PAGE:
It’s bedtime with a three-year-old and a five-year-old. They become wild animals the minute the clock strikes 8. And I hate it. More than I hate Microsoft Word, how quickly I wear out running shoes because I’m an extreme heel striker, or pumping gas when it’s freezing out.
Every night, I know it’s coming. And it feels like such a complicated problem because the kids have all the leverage. What can you take away when they misbehave at bedtime? Their pillow? Their nightlight? Please, I’m not a monster. What logical consequence can you apply? Time outs don’t work (“Time out from bedtime!”). Threatening stuff for tomorrow? Also not that effective, because it’s tomorrow, and their brains are cheesy blobs of not connecting right now with tomorrow.
It feels like a very, very complicated problem with a very, very simple answer: just go the [bleep] to sleep! (Listen to Samuel L. Jackson’s hilarious reading of the book named this—but don’t listen if you dislike bad language.)
So, we have a complicated problem (I’ll never figure this out!) with a simple answer (just sleep!). But what if it’s the other way around? A simple problem (the kids won’t go to sleep on time) with a complicated answer, (eat an earlier dinner and reduce their sugar, don’t watch crazy things on TV after dinner that get them hyped up, don’t engage them when they start with the whining and negotiating, etc. . . .).
It all still stinks. So what does flipping it around matter anyway, you’re asking? Well, I think it might matter. Actually, I know it does.
First of all, bedtime is sort of a stupid thing to write about. But as I sat down to write this newsletter about something else, I found myself in the middle of one of these cycles of 8 p.m. horribleness—so naturally, it popped into my mind. Why won’t these kids just go the bleep to sleep?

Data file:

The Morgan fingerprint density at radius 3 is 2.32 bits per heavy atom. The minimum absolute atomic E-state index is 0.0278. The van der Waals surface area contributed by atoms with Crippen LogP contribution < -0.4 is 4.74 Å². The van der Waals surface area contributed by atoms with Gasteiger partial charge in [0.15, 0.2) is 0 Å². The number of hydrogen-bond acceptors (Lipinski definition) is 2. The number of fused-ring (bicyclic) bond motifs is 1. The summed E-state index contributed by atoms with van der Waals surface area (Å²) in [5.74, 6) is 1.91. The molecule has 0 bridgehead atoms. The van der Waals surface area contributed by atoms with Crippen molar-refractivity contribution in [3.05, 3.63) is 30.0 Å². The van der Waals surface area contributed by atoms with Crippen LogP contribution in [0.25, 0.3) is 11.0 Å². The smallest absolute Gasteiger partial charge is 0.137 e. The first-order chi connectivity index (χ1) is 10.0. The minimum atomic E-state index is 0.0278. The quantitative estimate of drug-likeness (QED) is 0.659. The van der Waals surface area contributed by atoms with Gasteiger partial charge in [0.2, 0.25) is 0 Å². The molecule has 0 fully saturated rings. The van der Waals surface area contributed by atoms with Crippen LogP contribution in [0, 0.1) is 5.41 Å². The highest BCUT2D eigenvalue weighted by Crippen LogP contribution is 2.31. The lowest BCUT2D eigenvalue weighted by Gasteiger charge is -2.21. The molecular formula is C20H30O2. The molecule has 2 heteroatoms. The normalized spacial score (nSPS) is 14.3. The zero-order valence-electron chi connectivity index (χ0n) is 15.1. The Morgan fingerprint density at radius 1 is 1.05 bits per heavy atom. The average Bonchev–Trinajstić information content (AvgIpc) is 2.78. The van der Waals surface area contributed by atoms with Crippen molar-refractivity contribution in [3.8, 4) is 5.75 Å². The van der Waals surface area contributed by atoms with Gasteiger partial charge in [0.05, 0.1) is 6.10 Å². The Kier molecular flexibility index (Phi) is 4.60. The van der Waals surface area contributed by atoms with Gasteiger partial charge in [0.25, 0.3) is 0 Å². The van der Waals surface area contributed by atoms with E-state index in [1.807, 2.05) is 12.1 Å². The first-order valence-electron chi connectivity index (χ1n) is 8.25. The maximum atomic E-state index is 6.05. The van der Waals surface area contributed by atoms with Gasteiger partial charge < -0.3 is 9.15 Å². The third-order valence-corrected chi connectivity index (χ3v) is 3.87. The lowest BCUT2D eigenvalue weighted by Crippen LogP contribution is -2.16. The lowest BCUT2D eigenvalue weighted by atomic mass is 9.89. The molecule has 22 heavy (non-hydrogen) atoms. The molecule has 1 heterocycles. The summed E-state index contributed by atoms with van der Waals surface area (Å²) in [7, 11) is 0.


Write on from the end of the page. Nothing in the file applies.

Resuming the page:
But here’s the deal: when you flip around what’s simple and what’s complicated, it gives you more power. With a complicated problem and a simple answer, you see the answer out there, so simple—yet so far away because the problem seems insurmountable. It’s all too complicated to begin with.
But when you reduce the problem itself to something simple and put the complication into the solution, it just becomes a simple problem with lots of options for solving it.
Let’s look at a better example from a new client I met with a few weeks ago. They are a great organization (a non-profit), but they are overwhelmed by what seems like this complicated problem: their brand is outdated, they are getting ready to start a capital campaign, and they don’t know how to talk about their competitive advantages in an increasingly competitive market, which is largely dominated by the fancy for-profits. The simple answer to this multi-faceted, complicated problem, it seems, is that they have to do a better job competing. But that simple answer leaves them stuck behind a wall of complication.
From my viewpoint, it’s actually the problem that is simple: their web site is just no good. Simple problem = bad web site.
Once we have that established, it’s so much easier to layer the “complication” (which isn’t really complication at all—it’s just steps) into the solution. As in, first, let’s create a BrandStory for you. Let’s get your messaging set, which will set you apart from your competitors. Let’s figure out how to cut costs by using a simple Wordpress template. Let’s find a designer who will work with a non-profit budget. Let’s think about how we can use the site to appeal to donors. Let’s think about what messaging can flow from the site and right into your capital campaign. Let’s think about what momentum we can create, just from talking about what you do in a much better, much cleaner, much more modern way. Yes, there is a lot of complexity in the answer. But at least we know exactly where to start.
Complicated solutions feel so much more active than complicated problems. At least to me. Maybe the whole thing is just semantics and trickery (I’m not above trickery). If I’m going to get stuck, let me get stuck in the solutions—not the problem itself. Because if I’m working through solutions—even if they are daunting and multi-step and not even guaranteed to work—at least I’m doing something, instead of just sitting there, staring down a complex problem, feeling inadequate because the simple solution is unreachable.
As for bedtime. Yeah, the best thing for that is for my kids not to be three and five anymore. But time travel is a truly complicated solution. So, for now, I’ll just try cutting out the cookie after dinner.